Subject: Re: Examples needed against Soft Patents
From: "Stephen J. Turnbull" <>
Date: Wed, 12 Jan 2005 18:27:10 +0900

>>>>> "Laurent" == Laurent GUERBY <> writes:

    Laurent> Well, the US constitution amendment dealing with
    Laurent> monopolies on immaterial things looks quite in the
    Laurent> "economy" area to me:

Yeah, I've read it many times, and even quoted it on this list.  Big
deal; the question is not what the Constitution says about why it
authorized Congress to create these franchises, it's what the
legislature has done to implement them in law, and how the courts have
interpreted those laws.  Implementation has almost nothing to with
economic thinking, except where it can be snuck in through the back
door via right-thinking regulatory agencies which have been delegated
some arbitrary amounts of power reserved to the Congress.

    Laurent> How do you measure "Progress" except by using "economy"
    Laurent> concepts?

According to the Contitution, you don't need to measure it; that is a
"factive" statement, ie, it assumes that some non-infinite degree of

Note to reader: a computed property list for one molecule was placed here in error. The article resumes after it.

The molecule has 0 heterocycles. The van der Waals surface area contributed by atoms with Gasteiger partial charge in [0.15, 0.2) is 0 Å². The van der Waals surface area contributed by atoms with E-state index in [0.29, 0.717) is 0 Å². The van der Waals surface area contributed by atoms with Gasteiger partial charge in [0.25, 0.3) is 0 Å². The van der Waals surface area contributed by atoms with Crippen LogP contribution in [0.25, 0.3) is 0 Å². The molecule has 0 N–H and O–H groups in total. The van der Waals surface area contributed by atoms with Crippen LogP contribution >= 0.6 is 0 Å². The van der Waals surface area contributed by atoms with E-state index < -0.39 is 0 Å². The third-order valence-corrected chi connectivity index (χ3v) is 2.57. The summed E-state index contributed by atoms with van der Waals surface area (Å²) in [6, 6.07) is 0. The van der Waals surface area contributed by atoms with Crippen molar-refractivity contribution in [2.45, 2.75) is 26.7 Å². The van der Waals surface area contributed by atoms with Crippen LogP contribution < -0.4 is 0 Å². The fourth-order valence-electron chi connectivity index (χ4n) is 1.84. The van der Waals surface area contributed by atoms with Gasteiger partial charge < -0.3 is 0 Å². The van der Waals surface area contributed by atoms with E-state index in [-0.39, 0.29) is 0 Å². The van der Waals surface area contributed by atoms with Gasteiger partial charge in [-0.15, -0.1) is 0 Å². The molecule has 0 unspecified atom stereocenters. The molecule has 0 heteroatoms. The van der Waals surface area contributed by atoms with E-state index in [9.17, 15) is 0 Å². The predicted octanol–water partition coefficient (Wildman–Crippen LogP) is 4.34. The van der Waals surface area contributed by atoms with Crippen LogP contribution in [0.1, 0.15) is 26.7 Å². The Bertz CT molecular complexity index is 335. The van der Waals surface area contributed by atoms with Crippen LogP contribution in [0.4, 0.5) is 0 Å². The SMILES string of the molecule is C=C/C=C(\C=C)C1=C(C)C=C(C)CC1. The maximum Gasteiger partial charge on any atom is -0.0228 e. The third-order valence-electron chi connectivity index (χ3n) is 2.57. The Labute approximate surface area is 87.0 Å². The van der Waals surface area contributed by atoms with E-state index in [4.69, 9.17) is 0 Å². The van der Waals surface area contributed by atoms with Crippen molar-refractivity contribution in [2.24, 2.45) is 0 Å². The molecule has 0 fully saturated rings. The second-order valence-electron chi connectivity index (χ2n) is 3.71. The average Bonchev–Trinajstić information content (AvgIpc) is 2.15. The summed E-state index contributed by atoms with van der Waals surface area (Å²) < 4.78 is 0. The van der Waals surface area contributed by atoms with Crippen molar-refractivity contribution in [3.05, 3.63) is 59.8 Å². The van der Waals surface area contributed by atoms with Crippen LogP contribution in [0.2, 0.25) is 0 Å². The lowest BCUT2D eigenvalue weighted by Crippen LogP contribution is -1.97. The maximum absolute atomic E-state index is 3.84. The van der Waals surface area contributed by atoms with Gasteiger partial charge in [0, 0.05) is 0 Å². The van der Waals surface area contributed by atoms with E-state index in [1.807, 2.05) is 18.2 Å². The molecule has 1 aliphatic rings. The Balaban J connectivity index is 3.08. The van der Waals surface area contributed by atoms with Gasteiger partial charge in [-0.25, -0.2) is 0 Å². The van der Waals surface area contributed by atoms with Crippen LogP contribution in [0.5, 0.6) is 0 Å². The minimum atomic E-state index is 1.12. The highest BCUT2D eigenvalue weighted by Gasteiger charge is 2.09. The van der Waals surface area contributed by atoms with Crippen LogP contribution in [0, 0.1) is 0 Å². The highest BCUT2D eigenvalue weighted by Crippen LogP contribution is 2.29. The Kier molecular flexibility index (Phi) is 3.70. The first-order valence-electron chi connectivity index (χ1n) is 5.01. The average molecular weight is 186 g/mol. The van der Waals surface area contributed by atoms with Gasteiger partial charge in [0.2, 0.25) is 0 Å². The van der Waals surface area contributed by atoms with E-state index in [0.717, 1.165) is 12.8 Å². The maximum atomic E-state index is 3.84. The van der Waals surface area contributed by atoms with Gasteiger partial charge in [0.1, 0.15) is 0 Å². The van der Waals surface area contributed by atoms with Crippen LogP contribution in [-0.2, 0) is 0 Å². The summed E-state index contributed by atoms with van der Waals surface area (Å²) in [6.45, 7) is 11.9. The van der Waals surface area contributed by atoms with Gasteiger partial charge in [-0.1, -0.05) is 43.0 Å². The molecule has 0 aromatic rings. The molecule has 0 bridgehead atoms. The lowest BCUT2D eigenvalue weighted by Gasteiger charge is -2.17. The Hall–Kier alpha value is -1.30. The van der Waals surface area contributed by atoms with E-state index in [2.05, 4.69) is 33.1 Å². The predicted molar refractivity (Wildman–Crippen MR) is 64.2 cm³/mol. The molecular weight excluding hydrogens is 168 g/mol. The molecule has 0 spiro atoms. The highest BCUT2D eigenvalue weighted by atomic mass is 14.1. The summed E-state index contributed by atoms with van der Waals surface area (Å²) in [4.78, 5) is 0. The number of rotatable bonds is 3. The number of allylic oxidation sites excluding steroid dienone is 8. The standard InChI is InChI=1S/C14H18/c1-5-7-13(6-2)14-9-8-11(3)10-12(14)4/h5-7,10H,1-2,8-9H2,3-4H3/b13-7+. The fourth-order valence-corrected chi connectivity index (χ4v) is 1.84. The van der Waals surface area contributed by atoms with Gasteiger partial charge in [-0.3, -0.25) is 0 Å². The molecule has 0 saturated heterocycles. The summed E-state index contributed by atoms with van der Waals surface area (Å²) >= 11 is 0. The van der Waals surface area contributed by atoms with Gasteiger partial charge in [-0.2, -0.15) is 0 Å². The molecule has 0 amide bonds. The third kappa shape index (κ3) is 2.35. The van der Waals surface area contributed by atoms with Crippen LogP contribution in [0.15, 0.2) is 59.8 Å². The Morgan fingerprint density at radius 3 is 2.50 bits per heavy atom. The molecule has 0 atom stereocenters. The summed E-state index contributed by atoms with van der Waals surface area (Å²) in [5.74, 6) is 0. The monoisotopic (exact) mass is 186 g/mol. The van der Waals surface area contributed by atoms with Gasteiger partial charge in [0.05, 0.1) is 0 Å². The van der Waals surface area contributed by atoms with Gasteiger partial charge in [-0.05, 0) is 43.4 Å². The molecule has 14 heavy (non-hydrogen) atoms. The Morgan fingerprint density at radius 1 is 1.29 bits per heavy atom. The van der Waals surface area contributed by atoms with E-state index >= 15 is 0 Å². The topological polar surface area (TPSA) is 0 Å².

IP will promote Progress.  The rest is up to the judgment[sic] of

    Laurent> I see no difference between Napoleon and common law here.

The juridical extension of past practice wrt patents to software
patents probably could not be accomplished in France; it would require
legislation.  Bernard, do you have a comment?

    Laurent> Anyway, a small personal contribution on the technical vs
    Laurent> non technical debate, one slightly different way to
    Laurent> distinguish would be by studying the following question:

    Laurent> Q: How much does it cost per user for a great number of
    Laurent> users at the patent granting date to be able to use your
    Laurent> invention assuming access to all other inventions to
    Laurent> date?

    Laurent> If the cost is low enough,

That's clearly contrary to the intent of the Constitution; the purpose
is to promote Progress, which is clearly benefit-related, not

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